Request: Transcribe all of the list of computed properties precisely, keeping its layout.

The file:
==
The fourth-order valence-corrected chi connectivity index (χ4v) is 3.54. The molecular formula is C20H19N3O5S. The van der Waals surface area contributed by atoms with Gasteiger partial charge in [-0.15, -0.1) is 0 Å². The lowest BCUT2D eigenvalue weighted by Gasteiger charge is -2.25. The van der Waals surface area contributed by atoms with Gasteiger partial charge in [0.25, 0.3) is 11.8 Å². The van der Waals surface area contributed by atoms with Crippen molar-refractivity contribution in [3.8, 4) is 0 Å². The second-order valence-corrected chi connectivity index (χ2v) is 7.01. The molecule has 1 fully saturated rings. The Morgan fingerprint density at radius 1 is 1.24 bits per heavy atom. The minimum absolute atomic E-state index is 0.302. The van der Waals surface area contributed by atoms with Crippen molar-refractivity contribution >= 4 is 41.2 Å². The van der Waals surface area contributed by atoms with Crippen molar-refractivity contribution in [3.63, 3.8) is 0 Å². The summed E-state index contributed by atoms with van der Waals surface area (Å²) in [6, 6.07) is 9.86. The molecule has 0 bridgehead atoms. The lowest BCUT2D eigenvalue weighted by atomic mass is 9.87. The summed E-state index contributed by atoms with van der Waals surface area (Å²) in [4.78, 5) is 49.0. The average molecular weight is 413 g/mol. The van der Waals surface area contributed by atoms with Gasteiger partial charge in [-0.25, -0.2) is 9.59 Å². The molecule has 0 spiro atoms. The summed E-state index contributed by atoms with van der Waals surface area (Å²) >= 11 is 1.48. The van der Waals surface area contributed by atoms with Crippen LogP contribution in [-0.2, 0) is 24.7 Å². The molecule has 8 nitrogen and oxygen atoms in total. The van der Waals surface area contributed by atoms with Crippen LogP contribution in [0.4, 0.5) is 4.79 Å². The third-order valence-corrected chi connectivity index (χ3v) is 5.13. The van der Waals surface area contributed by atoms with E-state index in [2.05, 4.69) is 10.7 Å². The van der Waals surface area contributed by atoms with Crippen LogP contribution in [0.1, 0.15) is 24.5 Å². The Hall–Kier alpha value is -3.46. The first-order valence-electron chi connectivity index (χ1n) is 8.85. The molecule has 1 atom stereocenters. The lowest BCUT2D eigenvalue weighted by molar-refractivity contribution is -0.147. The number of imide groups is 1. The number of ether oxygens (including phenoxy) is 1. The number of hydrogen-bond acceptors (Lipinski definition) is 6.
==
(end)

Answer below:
The fourth-order valence-corrected chi connectivity index (χ4v) is 3.54. The molecular formula is C20H19N3O5S. The van der Waals surface area contributed by atoms with Gasteiger partial charge in [-0.15, -0.1) is 0 Å². The lowest BCUT2D eigenvalue weighted by Gasteiger charge is -2.25. The van der Waals surface area contributed by atoms with Gasteiger partial charge in [0.25, 0.3) is 11.8 Å². The van der Waals surface area contributed by atoms with Crippen molar-refractivity contribution in [3.8, 4) is 0 Å². The second-order valence-corrected chi connectivity index (χ2v) is 7.01. The molecule has 1 fully saturated rings. The Morgan fingerprint density at radius 1 is 1.24 bits per heavy atom. The minimum absolute atomic E-state index is 0.302. The van der Waals surface area contributed by atoms with Crippen molar-refractivity contribution >= 4 is 41.2 Å². The van der Waals surface area contributed by atoms with Crippen molar-refractivity contribution in [3.63, 3.8) is 0 Å². The summed E-state index contributed by atoms with van der Waals surface area (Å²) in [6, 6.07) is 9.86. The molecule has 0 bridgehead atoms. The lowest BCUT2D eigenvalue weighted by atomic mass is 9.87. The summed E-state index contributed by atoms with van der Waals surface area (Å²) in [4.78, 5) is 49.0. The average molecular weight is 413 g/mol. The van der Waals surface area contributed by atoms with Gasteiger partial charge in [-0.25, -0.2) is 9.59 Å². The molecule has 0 spiro atoms. The summed E-state index contributed by atoms with van der Waals surface area (Å²) >= 11 is 1.48. The van der Waals surface area contributed by atoms with Crippen LogP contribution in [-0.2, 0) is 24.7 Å². The molecule has 8 nitrogen and oxygen atoms in total. The van der Waals surface area contributed by atoms with Crippen LogP contribution in [0.4, 0.5) is 4.79 Å². The third-order valence-corrected chi connectivity index (χ3v) is 5.13. The van der Waals surface area contributed by atoms with E-state index in [2.05, 4.69) is 10.7 Å². The van der Waals surface area contributed by atoms with Crippen LogP contribution in [0.1, 0.15) is 24.5 Å². The Hall–Kier alpha value is -3.46. The first-order valence-electron chi connectivity index (χ1n) is 8.85. The molecule has 1 atom stereocenters. The lowest BCUT2D eigenvalue weighted by molar-refractivity contribution is -0.147. The number of imide groups is 1. The number of ether oxygens (including phenoxy) is 1. The number of hydrogen-bond acceptors (Lipinski definition) is 6.